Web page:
>> Tuesday, April 24, 2007
The return of Magnavox in the videogames market with CD-i was for some people a major event. While we normally associate Philips with the CD-i format, Philips used a lot of knowledge of the Magnavox past with CD-i. Magnavox was the worldwide first manufacturer of the video console with the Odyssey. Even Nintendo started their business by selling Magnavox systems to the Asian market. The role of Magnavox ended with a library full of videogame patents, which generated a lot of money out of licenses including Pong and the lightgun peripheral to second party developers.
Magnavox was acquisited by Philips in 1974, mainly to get feet on the ground in the USA. However, Magnavox was more than just a manufacturer of audio and video, and it's no surprise they put out an early game system called the Odyssey in the States (The Videopac in Europe). While the system might not have been the most advanced system of its time (1), they developed several models (2) and licensed the system to other brands (3). Three aspects applicable on CD-I as well!) Last but not least the Magnavox game system was the start of an important library of patents.
These patents were so significant that later when Philips applied pressure to other companies, concessions were made. For example at one point Philips owned 10% of Activision (the software company). Activision had its roots on the original Atari 2600 unit which really started off the videogame revolution in the US. The Odyssey might have been first, but it was poorly marketed (just like CD-I). The Atari 2600 was the king of the scene, and it was all way before the Nintendo and Sega era. Just think of the history of Donkey Kong …
Something else that might be of high interest is the fact that Nintendo's first venture in the console world was selling the Magnavox Odyssey in Japan, before the company introduced its own consoles. The essence why Philips was granted the use of Nintendo's characters in CD-i games is merely a result of this war of (Magnavox) patents and patent violation, rather than negotiations of the SNES CD-ROM deal.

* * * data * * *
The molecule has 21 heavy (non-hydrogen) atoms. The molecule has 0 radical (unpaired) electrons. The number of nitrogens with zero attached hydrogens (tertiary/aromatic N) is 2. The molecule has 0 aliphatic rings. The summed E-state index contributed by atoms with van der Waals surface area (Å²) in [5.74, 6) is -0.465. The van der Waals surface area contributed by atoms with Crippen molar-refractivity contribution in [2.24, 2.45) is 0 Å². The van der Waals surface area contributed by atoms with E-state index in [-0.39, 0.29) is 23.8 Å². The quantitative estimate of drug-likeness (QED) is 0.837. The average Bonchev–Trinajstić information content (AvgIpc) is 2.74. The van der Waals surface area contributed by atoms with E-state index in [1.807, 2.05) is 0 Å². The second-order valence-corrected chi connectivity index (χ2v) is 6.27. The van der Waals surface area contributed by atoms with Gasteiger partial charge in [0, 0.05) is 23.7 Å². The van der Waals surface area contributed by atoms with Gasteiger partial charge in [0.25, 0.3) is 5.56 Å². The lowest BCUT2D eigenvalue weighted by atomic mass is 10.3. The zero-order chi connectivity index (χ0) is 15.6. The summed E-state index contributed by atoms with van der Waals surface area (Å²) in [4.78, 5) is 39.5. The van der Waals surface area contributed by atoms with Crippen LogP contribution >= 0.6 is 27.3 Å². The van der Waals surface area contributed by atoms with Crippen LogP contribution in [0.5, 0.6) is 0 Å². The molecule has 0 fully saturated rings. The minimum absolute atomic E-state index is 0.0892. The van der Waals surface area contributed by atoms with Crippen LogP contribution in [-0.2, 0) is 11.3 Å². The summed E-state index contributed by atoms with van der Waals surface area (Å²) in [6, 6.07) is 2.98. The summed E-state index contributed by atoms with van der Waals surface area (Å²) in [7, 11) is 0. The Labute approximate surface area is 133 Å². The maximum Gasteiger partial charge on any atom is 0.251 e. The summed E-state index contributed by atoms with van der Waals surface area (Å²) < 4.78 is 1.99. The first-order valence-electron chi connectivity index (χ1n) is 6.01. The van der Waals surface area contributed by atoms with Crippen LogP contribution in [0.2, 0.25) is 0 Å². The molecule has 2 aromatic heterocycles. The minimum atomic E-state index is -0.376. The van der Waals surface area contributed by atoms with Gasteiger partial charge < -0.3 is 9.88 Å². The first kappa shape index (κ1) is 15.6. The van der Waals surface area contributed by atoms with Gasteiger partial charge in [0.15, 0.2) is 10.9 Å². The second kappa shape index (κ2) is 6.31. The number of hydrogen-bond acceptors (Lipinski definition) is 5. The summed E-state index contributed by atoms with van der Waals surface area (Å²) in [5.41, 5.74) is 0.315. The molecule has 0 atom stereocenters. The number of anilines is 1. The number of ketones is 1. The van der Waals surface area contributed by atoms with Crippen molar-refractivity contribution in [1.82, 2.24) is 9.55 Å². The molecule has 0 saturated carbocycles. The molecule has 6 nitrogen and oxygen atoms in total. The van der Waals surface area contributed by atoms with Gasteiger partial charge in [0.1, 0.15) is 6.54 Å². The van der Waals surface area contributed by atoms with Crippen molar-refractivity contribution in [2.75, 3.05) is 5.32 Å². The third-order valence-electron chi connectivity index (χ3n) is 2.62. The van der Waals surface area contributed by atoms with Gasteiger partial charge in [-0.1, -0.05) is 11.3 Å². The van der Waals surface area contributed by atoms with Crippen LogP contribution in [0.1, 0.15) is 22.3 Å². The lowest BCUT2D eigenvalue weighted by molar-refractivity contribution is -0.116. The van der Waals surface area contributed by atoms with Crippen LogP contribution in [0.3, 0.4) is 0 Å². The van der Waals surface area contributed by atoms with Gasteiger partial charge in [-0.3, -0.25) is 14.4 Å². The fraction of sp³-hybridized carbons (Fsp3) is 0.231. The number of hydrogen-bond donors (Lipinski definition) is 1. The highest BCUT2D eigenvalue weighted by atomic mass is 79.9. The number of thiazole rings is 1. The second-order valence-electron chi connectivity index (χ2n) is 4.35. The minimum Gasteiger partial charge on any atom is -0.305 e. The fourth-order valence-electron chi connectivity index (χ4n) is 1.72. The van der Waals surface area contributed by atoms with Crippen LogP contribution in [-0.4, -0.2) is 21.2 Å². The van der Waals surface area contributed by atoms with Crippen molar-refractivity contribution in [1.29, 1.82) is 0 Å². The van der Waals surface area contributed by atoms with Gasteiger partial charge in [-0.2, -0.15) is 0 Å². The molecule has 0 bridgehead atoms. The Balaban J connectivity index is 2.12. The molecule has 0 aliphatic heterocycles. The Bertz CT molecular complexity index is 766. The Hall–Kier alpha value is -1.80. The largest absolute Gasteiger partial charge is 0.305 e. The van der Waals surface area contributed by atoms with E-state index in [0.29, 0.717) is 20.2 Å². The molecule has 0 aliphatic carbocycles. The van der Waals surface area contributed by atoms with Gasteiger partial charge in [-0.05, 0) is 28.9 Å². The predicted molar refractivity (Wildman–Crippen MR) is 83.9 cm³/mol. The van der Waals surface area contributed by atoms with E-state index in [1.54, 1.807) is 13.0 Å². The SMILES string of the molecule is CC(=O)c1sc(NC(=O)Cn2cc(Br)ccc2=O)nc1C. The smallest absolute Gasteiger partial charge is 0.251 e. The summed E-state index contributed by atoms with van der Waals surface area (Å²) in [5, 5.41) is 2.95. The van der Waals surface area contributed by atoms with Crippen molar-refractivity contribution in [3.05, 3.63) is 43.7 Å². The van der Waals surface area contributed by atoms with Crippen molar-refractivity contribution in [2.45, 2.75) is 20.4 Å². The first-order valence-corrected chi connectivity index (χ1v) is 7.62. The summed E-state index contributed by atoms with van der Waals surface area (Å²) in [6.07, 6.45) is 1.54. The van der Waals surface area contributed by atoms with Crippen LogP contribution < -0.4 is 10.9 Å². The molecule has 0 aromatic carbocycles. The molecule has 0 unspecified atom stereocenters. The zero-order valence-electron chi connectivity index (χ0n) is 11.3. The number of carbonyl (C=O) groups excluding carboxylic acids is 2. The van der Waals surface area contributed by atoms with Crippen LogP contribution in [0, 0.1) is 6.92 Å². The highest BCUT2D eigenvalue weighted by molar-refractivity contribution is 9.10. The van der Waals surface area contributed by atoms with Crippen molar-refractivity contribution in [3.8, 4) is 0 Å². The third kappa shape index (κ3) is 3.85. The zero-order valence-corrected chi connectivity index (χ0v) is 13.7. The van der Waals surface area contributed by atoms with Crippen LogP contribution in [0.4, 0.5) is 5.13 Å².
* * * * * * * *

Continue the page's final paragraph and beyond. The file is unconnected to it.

The importance of Magnavox in the life of Philips CD-i is highly underestimated. To name a few more examples: Magnavox proved that consoles for the home could be designed. Magnavox also won a court case against Nolan Bushnell for patent infringement in Bushnell's design of Pong, as it resembled the tennis game for the Odyssey. The Odyssey was successful enough to support an add-on peripheral, the first-ever commercial "light gun" called the Shooting Gallery. This detected light from the TV screen, however pointing the gun at a nearby light bulb also registered as a "hit".
another one, perhaps way more interesting: Ralph H. Baer (born 1922) is a German-born American inventor, noted for his many contributions to games and the video game industry. In 2005, he was named a recipient of the National Medal of Technology. He invented the home console for video games. Baer is best known for leading the development of the first home video game console with the Brown Box. He sold his idea to Magnavox who came out with the Magnavox Odyssey, which was introduced in 1972. Baer, who has a background in television work, developed the system in 1966 for the defense-electronics company Sanders Associates in Nashua, New Hampshire (now part of BAE Systems). It was licensed to Magnavox and for a time was Sanders' most profitable line, even though many in the company looked down on game development.